1001 Pl. Jean-Paul-Riopelle, Montréal, QC H2Z 1H5
Shelby Lisk is a multidisciplinary artist, filmmaker, and photographer from Kenhtè:ke (Tyendinaga Mohawk Territory) whose art practice explores her connection to and place in the world as a Kanyen’kehá:ka woman. Lisk has exhibited her artwork in Canada and the U.S., including Modern Fuel (Kingston, ON), Random Access Gallery (Syracuse, NY) and 2022 exhibitions at Karsh-Masson Gallery (Ottawa, ON), the Agnes Etherington Art Centre (Kingston, ON) and the Artworks Centre for Contemporary Art (Loveland, Colorado). Her writing and photography have appeared in several publications including the Globe and Mail and Maclean’s Magazine. Lisk is a member of Indigenous Photograph and was nominated for the Scotiabank New Generation Photography Award in 2021.
Approach and works on display
Shelby Lisk’s art practice explores her connection to and place in the world as a mixed-race Kanyen’kehá:ka woman, often interrogating what it means to straddle the line between her Haudenosaunee and Euro-Canadian identities. Lisk’s work is centred around themes of visibility/invisibility, land, place and displacement and she incorporates textiles, knitting and beading to reference storytelling and passing down of knowledge from a matrilineal line. She emphasizes the importance of non-institutionalized knowledge that is passed on in ways such as personal stories, traditions and craft. Lisk often uses the written word and imagery together to bring new meaning to one another – to interrupt, obscure or contradict, raising questions about our perceptions toward written versus spoken words as well as personal versus academic or Indigenous versus Western ideologies and worldviews.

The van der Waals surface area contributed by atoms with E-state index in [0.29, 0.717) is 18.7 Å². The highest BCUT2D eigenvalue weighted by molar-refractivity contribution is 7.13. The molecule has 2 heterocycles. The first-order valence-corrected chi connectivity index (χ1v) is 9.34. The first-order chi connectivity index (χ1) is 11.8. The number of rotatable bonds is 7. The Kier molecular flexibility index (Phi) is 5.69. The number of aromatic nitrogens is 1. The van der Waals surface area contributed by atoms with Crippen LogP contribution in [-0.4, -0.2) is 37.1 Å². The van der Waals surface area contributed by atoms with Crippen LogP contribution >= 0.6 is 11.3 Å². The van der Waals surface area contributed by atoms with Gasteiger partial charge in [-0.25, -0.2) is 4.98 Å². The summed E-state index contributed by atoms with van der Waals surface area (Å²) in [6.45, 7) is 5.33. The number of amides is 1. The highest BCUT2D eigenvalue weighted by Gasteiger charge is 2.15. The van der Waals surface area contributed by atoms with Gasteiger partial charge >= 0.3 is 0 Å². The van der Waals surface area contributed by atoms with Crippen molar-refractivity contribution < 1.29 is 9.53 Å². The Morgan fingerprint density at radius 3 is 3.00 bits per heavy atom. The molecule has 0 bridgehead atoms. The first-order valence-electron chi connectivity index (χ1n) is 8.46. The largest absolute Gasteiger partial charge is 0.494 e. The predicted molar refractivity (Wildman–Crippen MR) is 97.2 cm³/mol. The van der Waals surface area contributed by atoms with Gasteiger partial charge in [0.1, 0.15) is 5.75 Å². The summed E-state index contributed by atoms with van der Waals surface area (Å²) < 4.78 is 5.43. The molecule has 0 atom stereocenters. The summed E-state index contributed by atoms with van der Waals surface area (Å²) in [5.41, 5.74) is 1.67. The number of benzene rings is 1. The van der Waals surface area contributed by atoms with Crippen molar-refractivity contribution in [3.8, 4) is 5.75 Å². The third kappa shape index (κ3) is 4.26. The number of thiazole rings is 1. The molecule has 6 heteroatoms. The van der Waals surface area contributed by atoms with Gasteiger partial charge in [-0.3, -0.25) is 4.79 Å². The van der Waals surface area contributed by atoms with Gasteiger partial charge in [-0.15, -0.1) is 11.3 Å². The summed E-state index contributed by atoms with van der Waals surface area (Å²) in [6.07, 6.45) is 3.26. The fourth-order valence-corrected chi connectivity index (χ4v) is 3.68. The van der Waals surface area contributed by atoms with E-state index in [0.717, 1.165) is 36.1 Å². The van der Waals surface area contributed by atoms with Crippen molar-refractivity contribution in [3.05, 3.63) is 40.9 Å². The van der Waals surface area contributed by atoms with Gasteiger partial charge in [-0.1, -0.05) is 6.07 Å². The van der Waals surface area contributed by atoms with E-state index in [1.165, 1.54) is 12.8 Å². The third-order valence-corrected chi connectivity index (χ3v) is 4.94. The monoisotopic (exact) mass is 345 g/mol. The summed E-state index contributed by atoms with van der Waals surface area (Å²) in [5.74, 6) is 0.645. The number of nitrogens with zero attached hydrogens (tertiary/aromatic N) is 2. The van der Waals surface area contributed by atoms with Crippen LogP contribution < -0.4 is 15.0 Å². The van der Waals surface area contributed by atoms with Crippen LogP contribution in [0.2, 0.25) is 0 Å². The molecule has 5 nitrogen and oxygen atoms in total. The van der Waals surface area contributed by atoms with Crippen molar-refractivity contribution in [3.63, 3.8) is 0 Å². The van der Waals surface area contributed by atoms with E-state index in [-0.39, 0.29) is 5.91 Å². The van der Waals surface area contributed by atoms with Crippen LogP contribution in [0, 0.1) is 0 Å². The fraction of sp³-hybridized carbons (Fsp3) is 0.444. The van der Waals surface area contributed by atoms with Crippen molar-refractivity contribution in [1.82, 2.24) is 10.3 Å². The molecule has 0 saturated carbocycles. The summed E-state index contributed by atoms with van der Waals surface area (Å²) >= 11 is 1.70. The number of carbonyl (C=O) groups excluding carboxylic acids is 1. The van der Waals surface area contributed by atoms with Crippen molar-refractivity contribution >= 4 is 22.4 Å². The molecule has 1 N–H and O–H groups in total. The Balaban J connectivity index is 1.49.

Still Now Here We Are (2018)
Still now here we are was made in response to 11,000-year-old moccasin footprints that were found near Hanlan’s Point (Toronto Island) in 1908. The footprints – the traces of Indigenous history, however, were hastily paved over by construction workers. Many of our urban lands get disconnected from their roots and it’s important to remember the history of the land we live on. As she continues to practice her traditions, Lisk created a pair of moccasins with the beaded text “shé:kon nón:wa kèn:’en yákwe’s” (literally translated “still now here we are”) on their soles. The text is written forward and backward so that as we imagine the trace of our feet would leave, we are always looking back to our ancestors and forward to the next generation. In this festival, Lisk presents enlarged photographs of the moccasins as if the humble yet powerful voice of resistance is amplified and resonates.